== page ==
This. Is. Beer. Country.
The realisation sunk in as I sat down to the third bowl of ramen on my recent trip to Japan, faced with a choice between a crispy Asahi and a Kirin lager.
To be fair, it was probably unrealistic to expect to find wine in tiny ramen joints where grub is cheap, beer is king and slurping at speed is encouraged so as to make room for the next patron standing patiently in line (the good spots have queues snaking around the block). Like most places in the world, in Japan, beer is the drink of the people: cheap, unpretentious, refreshing and unlikely to leave one staggering back to work after a quick bite. While grape wine is unlikely to ever knock beer off its pedestal (or even traditional spirits, shochu and saké, for that matter), wine is universally unmatched in its ability to, well, match. So despite the apparent shortage of wine as I ventured forth on my budget trip to Japan (now that I think about it, part of the issue was probably because I wasn’t dining Michelin), I made a concerted effort to understand the flavours of everyday Japanese cuisine, try to work out which dishes (if any?) would be appropriate to pair with wine – and ultimately, track down some of the good stuff.
FRIED & FATTY
My culinary foray into Japan started on the 14th floor of a shopping centre near the southern entrance of Shinjuku Station, the busiest station in the world. Once navigating my way through crowds of commuters and shoppers to the elevator that would lift me up to Katsukura Shinjuku Takashimaya, I was greeted with both the first and best tonkatsu of the trip. ‘Ton’ meaning ‘pig’, and ‘katsu’ denoting ‘cutlet’, Tonkatsu is essentially a breaded, deep-fried pork fillet or loin, usually served with a thick brown sauce and fresh shredded cabbage. Like a lot of fried or tempura dishes in Japan, it somehow feels healthier than it probably is. While once again I washed my tonkatsu down with a beer, I couldn’t help but think I could’ve done with a glass of Champagne and its palate-cleansing superpowers. Japan is set to overtake the UK as the second-biggest market in the world for Champagne, and with all the delicately fried food I encountered on the trip, it made perfect sense.
I had been told that it would be difficult to eat ‘Westerner’ sushi again after visiting Japan, and I’m dismayed to say, this has turned out to be the case. The options at your standard conveyor belt sushi joint in Japan are simply mind-blowing (my absolute favourites were Nemuro Hanamaru in Tokyo and Sushi no Musashi in Kyoto). Forget California rolls, and say hello to fresh whelk. Salted herring roe. Boiled conger eel. Multiple types of yellowfin tuna, all supernaturally red and graded according to their fat content. Everything fresh despite being on a conveyor belt – with such a fast turnover, how could it not be? My feeling was that it would be difficult to find a wine that would be able to universally match with such a spectrum of subtle flavours – but oh, we have Chenin for that. South African Chenin Blanc is a seafood sweetheart, but also with enough body, acidity, fruitiness and general ‘oomph’ to match with both delicate and more robust flavours. Next time I visit sushi restaurants in Japan, I’m coming armed with a few bottles of old vine Swartland Chenin in my handbag.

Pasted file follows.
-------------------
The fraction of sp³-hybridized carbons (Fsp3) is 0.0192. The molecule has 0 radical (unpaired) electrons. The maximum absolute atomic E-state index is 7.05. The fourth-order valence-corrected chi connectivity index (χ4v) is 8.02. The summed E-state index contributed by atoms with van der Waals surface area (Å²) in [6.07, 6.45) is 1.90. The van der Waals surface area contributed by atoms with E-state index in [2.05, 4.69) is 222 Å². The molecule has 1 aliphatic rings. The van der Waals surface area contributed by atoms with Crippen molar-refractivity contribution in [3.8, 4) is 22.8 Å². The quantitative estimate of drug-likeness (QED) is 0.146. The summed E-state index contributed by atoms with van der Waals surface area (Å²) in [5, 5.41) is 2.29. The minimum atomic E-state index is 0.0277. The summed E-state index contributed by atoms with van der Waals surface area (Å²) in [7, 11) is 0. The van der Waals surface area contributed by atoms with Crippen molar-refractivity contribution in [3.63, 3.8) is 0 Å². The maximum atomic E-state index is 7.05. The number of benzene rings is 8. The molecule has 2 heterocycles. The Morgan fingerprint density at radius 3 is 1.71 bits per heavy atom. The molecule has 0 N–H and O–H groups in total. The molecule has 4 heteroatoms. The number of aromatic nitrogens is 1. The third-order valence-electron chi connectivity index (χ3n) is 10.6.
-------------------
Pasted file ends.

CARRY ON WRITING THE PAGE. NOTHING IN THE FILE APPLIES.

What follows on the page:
SOUPS & BROTHS
I’m a cheap date – my favourite meal in Japan was probably a bowl of steaming hot Udon in broth at Shin Udon in Shinjuku. It’s the only place I visited twice – I simply couldn’t get over the depth of flavour of the broth and perfectly chewy texture of the noodles. I’m also a nut for ramen to the extent that I went all the way to Yokohama (about half an hour outside of Tokyo) to queue for the famous ramen at Yoshimura-ya (it was worth it). There are so many different kinds of ramen that one could probably get quite creative with pairing, but the commonalities are big, salty, savoury flavours that are rich in umami. Oh, umami, the elusive fifth taste, naturally first identified by none other than the Japanese. Umami flavours are notoriously difficult to pair wine with, particularly as they can render tannic wines unpleasantly metallic. A good choice would be a light red like Pinot Noir or Cinsault – or maybe even a Beaujolais – light in tannins, but robust and fruity enough to stand up to stronger flavours. Natural wine is also a big hit in Japan as its funky, often-earthy notes harmonise beautifully with umami.
MARBLED & MEATY
Wagyu beef is a serious treat, which won’t be making Japanese budget travel lists any time soon. This is where structured reds come to play – the more complex, the better. Nelson Chow, president of the Hong Kong Sommelier Association, once told me that a good rule when it comes to proteins is to pair complex, multi-ingredient dishes with simple wines, and simple, simply-cooked foods with complex wines. This rule has never let me down, and also explains why Bordeaux, Barolo and Barbaresco are choice favourites paired with Yakiniku (barbecue). The simplicity and subtle smokiness of grilled meat allows these complex wines to truly shine.
Towards the end of my Japanese sejour, I finally found some outstanding wine – not in a Japanese establishment, but in a little French seafood restaurant in the Chūō ward of Tokyo. Like anywhere else in the world, the Japanese are not immune to the effects of globalisation. However, they seem to bring Japanese flair to whichever new cultural elements they choose to adopt. That little French restaurant, with its simple, elegantly-prepared dishes, paired with fragrant Slovenian Sauvignon Blanc and shared with my new Japanese friends, helped me understand Japanese hospitality and culture more than any other place I visited on the trip. Moreso, it made me realise that wine in its infinite spectrum of flavours and textures has its perfect place in Japan – but perhaps not quite where one would expect to find it.